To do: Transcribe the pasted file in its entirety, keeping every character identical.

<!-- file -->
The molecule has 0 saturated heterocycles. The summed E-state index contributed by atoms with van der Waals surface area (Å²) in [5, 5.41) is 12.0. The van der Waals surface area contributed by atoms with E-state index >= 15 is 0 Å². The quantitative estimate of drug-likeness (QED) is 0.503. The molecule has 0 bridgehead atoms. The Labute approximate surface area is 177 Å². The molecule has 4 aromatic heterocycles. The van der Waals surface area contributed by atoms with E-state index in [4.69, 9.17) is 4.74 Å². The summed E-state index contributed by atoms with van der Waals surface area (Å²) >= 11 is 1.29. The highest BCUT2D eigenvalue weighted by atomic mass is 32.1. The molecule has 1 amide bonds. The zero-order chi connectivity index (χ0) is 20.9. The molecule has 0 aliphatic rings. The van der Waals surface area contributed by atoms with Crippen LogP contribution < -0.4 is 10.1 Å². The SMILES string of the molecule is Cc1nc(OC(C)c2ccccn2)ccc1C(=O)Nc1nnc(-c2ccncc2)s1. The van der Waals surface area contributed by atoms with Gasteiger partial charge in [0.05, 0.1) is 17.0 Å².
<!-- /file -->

The molecule has 0 saturated heterocycles. The summed E-state index contributed by atoms with van der Waals surface area (Å²) in [5, 5.41) is 12.0. The van der Waals surface area contributed by atoms with E-state index >= 15 is 0 Å². The quantitative estimate of drug-likeness (QED) is 0.503. The molecule has 0 bridgehead atoms. The Labute approximate surface area is 177 Å². The molecule has 4 aromatic heterocycles. The van der Waals surface area contributed by atoms with E-state index in [4.69, 9.17) is 4.74 Å². The summed E-state index contributed by atoms with van der Waals surface area (Å²) >= 11 is 1.29. The highest BCUT2D eigenvalue weighted by atomic mass is 32.1. The molecule has 1 amide bonds. The zero-order chi connectivity index (χ0) is 20.9. The molecule has 0 aliphatic rings. The van der Waals surface area contributed by atoms with Crippen LogP contribution < -0.4 is 10.1 Å². The SMILES string of the molecule is Cc1nc(OC(C)c2ccccn2)ccc1C(=O)Nc1nnc(-c2ccncc2)s1. The van der Waals surface area contributed by atoms with Gasteiger partial charge in [0.05, 0.1) is 17.0 Å².